The holidays are a time for celebration and cheer, but they can also be highly stressful, especially when it comes to relationships. One way you can reduce stress and be good to yourself this holiday season (and let’s be honest, probably well into the new year) is by setting boundaries.
Here are our tips on setting boundaries and taking care of yourself.
Why are boundaries so hard to set and stick to?
Setting boundaries with people you love can feel like a betrayal, especially if you’ve never set a clear boundary with them before. The boundary conversation can be super awkward, even if you know it’s an important one to have. Speaking up for yourself can feel mean and inconsiderate, but really it’s one of the best things you can do to keep healthy relationships. As our lives change, so do our specific needs. Especially in the midwest, we tend to put everyone else before ourselves, but you have got to put your oxygen mask on before helping others. There’s added pressure during the holidays to give and give, and please everyone around us. In reality, if your own needs aren’t being met, it’s really hard to meet the needs of others.
What does it look like to not have healthy boundaries?
Not having healthy boundaries means hiding your feelings or wishes to make others comfortable. It can be rolling your eyes but still going along, giving in to the wishes of others when you really don’t want to, or feeling responsible for managing the behavior or emotions of others. Lacking boundaries can chip away at your relationships with others, and even your relationship with yourself. Respecting boundaries is a sign of respect and it’s a way of showing someone you care about them (even if that someone is you)!
What are good boundaries to set with parents, especially during the holidays?
Setting boundaries with parents can be especially hard. We grow up with our parents as the authority figures, and setting boundaries with them can feel like a bizarre role reversal. Although they can be some of the hardest to set, they’re also some of the most important. The holidays can be an especially difficult time to set boundaries. There are big expectations to have a good time and not rock the boat in any way.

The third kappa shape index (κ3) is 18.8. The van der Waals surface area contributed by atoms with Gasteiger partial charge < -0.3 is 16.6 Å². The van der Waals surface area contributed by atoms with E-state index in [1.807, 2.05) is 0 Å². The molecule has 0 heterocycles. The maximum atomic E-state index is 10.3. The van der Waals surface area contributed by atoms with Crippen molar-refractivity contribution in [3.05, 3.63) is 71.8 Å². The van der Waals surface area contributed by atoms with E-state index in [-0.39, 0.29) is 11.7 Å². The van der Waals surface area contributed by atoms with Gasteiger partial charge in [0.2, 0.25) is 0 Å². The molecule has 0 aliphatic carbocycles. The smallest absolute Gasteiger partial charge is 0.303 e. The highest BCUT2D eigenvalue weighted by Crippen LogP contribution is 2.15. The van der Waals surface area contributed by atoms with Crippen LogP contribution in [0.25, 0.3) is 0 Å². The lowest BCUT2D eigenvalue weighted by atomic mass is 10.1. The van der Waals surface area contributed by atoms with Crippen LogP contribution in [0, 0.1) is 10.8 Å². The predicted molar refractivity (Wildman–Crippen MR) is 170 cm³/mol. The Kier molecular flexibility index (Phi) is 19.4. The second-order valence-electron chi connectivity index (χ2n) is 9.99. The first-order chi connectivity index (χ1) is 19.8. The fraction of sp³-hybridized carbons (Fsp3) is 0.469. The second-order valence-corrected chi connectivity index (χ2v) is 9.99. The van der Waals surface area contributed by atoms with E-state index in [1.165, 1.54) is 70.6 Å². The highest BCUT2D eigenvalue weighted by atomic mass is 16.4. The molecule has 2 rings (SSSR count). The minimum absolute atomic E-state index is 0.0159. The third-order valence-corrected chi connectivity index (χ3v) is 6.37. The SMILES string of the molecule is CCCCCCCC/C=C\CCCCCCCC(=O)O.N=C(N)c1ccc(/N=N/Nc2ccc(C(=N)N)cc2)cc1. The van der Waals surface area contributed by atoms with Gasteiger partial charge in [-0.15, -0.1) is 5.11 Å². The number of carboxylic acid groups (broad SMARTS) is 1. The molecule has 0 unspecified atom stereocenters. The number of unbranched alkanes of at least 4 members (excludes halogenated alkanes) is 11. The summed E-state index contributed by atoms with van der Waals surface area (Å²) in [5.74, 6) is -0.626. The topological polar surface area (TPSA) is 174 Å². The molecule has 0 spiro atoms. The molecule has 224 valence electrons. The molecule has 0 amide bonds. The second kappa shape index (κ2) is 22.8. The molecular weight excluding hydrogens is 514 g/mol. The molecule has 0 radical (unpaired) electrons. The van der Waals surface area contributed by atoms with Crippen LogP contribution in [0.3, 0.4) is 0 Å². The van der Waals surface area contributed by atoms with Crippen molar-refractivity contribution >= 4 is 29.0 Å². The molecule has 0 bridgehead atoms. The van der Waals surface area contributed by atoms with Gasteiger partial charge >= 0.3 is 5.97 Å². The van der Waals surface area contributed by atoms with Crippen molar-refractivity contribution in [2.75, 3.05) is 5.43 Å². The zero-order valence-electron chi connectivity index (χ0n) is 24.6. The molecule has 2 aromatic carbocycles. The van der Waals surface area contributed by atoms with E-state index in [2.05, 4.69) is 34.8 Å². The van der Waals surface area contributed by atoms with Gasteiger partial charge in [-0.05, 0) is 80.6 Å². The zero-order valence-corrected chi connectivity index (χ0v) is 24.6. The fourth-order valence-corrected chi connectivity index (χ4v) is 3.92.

Here are some totally okay, probably necessary, boundaries you can set during the holidays:
Not traveling, or visiting family during the holiday season
Taking some alone time, or skipping out on an activity
Eating whatever you want without commentary from others
Disengaging in controversial conversation
Not drinking alcohol
Wearing what you feel comfortable in
What are good boundaries to set during the pandemic?
This year has presented so many challenges, and one of those is setting good boundaries. Staying safe means different things to different people right now, and everyone is being asked to make calculated and distinct choices about their behavior. A loved one may see having dinner with a few people as safe, whereas you may prefer to join via Zoom. It’s super important right now to communicate what feels safe and good for you, and make sure your loved ones respect boundaries for you, even if it is different from their own.
Here are some totally okay, probably necessary, boundaries you can set around the pandemic:
Not seeing family and friends in person, even for special occasions
Not seeing family or friends who do not practice the same safety measures as you
Not engaging in controversial conversation
Not participating in activities that make you feel unsafe or uncomfortable
Sticking to practices that make you feel safe, even if your loved ones disagree
Not traveling or visiting family
Not hugging loved ones
Only participating in gatherings that adhere to your comfort (like having a meal outside, or going for a walk with masks on)
How can I effectively communicate my boundaries to people I love?
Here is an easy and effective script you can use! Remember, it isn’t your responsibility to manage anyone’s feelings or reactions when you set a clear boundary with them.
I feel [insert emotion] when you [insert behavior] because [insert reason]. I need [insert specific needs].
Here is an example:
I feel disrespected when you continue to ask why I’m not coming home for Christmas because I don’t want to travel. I need you to respect my decision.